The Music That Propels My Life
This essay is a companion piece to the list of books that influenced my life, Damage Control, and also
Amazon.com -- the links take you to listings on their site. (You could probably get most of them cheaper at YourMusic.com, where every CD is $5.99, but there are gaps in their available selections so my individual links are still to Amazon.) The whole thing was inspired by a Pink Floyd concert and a series on MTV.
The Floyd concert I saw in 1994, on the Division Bell tour. It was intense. Pink Floyd are that in general, at least on my favorite albums of theirs. And at the time I was just starting to confront being an abuse survivor. So a stadium full of people shouting "Leave those kids alone!" was a validating experience like no other, which got me thinking about the role of music in my life, the dozens of "mood mix" audiotapes I compiled, the thousands of song quotes sprinkled throughout my diaries, and all that.
The MTV series I saw in October 1997; it was a bunch of "Top 10" shows on various subjects. Top 10 videos featuring Puff Daddy, Top 10 "Epic" videos, etc. Two of them got me quite angry -- the Top 10 Hair Band Videos and the Top 10 Cheesiest Videos. I disagreed with their assessment of what constitutes a "hair band," and I was very annoyed that almost all the "cheesy" videos were from the early 1980s, as if just being out of style made them worse than all the crap that's come out this decade. So this exploration of my musical past will point out all the stuff I'm not ashamed of liking, instead of the repudiation of the past just because the fashions are different now.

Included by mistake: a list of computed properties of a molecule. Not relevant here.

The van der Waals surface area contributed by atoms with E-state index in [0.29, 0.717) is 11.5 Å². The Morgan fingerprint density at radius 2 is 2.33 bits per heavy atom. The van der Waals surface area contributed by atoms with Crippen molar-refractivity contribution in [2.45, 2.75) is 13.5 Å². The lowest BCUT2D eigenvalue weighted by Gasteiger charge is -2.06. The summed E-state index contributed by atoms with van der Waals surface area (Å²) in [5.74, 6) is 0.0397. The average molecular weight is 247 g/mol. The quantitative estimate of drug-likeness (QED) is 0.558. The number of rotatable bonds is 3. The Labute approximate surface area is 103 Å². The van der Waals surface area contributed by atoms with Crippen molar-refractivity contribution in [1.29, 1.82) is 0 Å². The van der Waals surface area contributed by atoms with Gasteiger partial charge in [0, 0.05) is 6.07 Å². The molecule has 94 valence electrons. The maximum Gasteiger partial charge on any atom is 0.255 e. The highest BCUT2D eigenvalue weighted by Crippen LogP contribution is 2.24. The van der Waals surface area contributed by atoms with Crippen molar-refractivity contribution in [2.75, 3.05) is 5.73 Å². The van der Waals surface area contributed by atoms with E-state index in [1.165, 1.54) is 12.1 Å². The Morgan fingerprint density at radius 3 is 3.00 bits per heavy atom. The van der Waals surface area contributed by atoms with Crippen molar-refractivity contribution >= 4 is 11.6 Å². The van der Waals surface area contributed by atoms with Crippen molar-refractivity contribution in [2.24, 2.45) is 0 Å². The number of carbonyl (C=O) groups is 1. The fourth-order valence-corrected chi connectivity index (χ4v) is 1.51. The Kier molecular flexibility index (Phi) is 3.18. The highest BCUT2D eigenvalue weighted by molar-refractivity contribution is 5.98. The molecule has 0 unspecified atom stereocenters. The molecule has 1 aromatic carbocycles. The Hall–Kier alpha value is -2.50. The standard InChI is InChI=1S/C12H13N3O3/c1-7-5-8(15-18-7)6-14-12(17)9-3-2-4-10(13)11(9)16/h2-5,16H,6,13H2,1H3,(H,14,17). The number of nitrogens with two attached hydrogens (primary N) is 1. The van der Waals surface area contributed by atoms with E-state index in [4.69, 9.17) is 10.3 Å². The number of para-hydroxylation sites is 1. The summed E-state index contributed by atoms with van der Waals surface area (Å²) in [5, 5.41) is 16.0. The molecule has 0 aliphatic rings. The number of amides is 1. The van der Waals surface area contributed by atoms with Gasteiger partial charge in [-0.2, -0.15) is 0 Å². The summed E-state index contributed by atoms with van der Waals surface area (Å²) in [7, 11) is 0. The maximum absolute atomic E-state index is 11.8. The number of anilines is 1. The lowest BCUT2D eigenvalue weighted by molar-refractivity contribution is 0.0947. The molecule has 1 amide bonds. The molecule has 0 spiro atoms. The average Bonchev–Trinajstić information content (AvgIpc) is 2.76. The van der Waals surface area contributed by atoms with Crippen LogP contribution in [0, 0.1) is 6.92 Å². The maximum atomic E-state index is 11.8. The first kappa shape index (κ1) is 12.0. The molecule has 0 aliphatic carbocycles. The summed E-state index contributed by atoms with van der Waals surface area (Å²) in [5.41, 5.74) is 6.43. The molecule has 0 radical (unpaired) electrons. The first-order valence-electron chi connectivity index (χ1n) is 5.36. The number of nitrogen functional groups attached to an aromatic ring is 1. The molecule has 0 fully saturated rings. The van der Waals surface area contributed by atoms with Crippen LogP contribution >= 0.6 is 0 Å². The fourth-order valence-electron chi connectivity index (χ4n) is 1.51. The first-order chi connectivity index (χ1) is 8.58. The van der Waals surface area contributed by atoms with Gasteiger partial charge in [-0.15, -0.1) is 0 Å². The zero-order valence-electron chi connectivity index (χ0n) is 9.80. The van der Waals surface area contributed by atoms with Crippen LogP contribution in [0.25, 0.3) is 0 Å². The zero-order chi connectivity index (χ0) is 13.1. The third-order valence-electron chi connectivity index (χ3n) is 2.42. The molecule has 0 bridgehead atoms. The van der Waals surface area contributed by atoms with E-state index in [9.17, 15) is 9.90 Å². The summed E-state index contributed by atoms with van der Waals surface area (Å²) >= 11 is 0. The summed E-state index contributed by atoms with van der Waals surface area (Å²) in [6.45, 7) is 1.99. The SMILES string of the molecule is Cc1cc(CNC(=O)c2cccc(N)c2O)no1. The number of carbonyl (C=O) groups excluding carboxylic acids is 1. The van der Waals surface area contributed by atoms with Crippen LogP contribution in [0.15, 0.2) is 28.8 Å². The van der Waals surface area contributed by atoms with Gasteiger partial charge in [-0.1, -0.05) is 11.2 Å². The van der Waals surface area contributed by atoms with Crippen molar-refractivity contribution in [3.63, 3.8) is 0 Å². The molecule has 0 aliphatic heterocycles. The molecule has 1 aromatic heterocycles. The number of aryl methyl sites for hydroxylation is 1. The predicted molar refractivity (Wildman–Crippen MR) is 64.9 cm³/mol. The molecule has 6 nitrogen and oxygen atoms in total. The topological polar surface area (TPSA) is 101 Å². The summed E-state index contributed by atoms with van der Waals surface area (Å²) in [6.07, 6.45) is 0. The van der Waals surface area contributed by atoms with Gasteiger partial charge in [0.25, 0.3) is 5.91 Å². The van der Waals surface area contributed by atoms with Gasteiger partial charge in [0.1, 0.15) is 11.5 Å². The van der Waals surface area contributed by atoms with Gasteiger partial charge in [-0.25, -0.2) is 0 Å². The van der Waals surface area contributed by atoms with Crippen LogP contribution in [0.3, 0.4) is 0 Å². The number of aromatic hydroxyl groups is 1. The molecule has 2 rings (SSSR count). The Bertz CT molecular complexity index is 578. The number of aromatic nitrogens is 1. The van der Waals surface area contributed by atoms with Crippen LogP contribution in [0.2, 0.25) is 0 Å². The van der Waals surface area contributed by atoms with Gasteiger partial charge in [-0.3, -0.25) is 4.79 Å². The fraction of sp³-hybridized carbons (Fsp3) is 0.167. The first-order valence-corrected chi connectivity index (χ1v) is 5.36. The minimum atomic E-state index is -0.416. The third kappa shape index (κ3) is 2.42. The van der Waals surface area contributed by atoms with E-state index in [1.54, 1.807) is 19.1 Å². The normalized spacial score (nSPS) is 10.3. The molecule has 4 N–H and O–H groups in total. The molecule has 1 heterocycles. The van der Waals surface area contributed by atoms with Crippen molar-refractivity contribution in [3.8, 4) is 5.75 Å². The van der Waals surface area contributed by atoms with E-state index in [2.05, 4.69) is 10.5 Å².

Baby of BoomersI was born in 1973, to parents who were both 25 years of age at the time. (That's scary -- I'm 25!) My dad had played bass in a Jefferson Airplane cover band in college, and my mom plays the piano, and both are very into music (even more so at that age, before the other complexities of life started to crowd into listening time).
My dad loves to tell this story (which is the only way I know it; I certainly don't remember this far back): I was a toddler, and happened to be within hearing distance when my parents were trying to remember the source of a particular song lyric: "Goin' insane/And I'm laughin' at the frozen rain..." They were flummoxed, and apparently I toddled up to them and pulled on someone's pant leg to get some attention and said, " Steely Dan, Mommy, 'Bad Sneakers.'" My mom was prepared to ignore me, but my dad says, "Wait a minute, I think she's right!" And they checked it out, and I was. (I used to find this story very odd in that I can't remember even liking Steely Dan until I was in college.)